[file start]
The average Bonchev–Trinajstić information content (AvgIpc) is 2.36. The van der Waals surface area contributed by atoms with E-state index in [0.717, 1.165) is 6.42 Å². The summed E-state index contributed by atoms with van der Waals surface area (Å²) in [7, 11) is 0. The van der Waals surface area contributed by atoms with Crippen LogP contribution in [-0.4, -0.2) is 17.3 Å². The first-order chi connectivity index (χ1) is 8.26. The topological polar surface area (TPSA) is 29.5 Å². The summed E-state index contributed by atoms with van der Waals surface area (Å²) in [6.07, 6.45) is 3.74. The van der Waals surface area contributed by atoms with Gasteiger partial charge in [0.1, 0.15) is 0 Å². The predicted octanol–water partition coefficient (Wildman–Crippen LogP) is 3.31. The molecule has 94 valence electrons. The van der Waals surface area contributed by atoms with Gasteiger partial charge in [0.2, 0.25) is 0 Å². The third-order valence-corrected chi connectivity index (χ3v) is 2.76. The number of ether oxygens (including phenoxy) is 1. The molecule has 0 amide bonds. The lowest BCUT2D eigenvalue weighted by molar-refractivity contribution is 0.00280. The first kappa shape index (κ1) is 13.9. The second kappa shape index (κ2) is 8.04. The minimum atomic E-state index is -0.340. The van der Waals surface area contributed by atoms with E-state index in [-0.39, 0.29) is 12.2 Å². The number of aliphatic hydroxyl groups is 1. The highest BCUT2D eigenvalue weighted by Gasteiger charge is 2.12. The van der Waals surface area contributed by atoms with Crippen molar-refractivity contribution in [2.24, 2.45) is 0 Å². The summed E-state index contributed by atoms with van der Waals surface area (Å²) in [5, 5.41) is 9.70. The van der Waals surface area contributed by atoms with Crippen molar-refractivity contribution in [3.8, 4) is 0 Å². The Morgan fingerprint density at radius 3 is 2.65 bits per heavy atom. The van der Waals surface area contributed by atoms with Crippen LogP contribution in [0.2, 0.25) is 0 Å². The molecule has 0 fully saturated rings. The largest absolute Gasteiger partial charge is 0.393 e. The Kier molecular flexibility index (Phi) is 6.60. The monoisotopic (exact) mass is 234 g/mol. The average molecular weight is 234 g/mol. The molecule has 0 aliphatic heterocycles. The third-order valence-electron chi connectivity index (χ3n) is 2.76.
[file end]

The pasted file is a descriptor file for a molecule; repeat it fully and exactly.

The average Bonchev–Trinajstić information content (AvgIpc) is 2.36. The van der Waals surface area contributed by atoms with E-state index in [0.717, 1.165) is 6.42 Å². The summed E-state index contributed by atoms with van der Waals surface area (Å²) in [7, 11) is 0. The van der Waals surface area contributed by atoms with Crippen LogP contribution in [-0.4, -0.2) is 17.3 Å². The first-order chi connectivity index (χ1) is 8.26. The topological polar surface area (TPSA) is 29.5 Å². The summed E-state index contributed by atoms with van der Waals surface area (Å²) in [6.07, 6.45) is 3.74. The van der Waals surface area contributed by atoms with Gasteiger partial charge in [0.1, 0.15) is 0 Å². The predicted octanol–water partition coefficient (Wildman–Crippen LogP) is 3.31. The molecule has 94 valence electrons. The van der Waals surface area contributed by atoms with Gasteiger partial charge in [0.2, 0.25) is 0 Å². The third-order valence-corrected chi connectivity index (χ3v) is 2.76. The number of ether oxygens (including phenoxy) is 1. The molecule has 0 amide bonds. The lowest BCUT2D eigenvalue weighted by molar-refractivity contribution is 0.00280. The first kappa shape index (κ1) is 13.9. The second kappa shape index (κ2) is 8.04. The minimum atomic E-state index is -0.340. The van der Waals surface area contributed by atoms with E-state index in [-0.39, 0.29) is 12.2 Å². The number of aliphatic hydroxyl groups is 1. The highest BCUT2D eigenvalue weighted by Gasteiger charge is 2.12. The van der Waals surface area contributed by atoms with Crippen molar-refractivity contribution in [2.24, 2.45) is 0 Å². The summed E-state index contributed by atoms with van der Waals surface area (Å²) in [5, 5.41) is 9.70. The van der Waals surface area contributed by atoms with Crippen molar-refractivity contribution in [3.8, 4) is 0 Å². The Morgan fingerprint density at radius 3 is 2.65 bits per heavy atom. The van der Waals surface area contributed by atoms with Crippen LogP contribution in [0.2, 0.25) is 0 Å². The molecule has 0 fully saturated rings. The largest absolute Gasteiger partial charge is 0.393 e. The Kier molecular flexibility index (Phi) is 6.60. The monoisotopic (exact) mass is 234 g/mol. The average molecular weight is 234 g/mol. The molecule has 0 aliphatic heterocycles. The third-order valence-electron chi connectivity index (χ3n) is 2.76.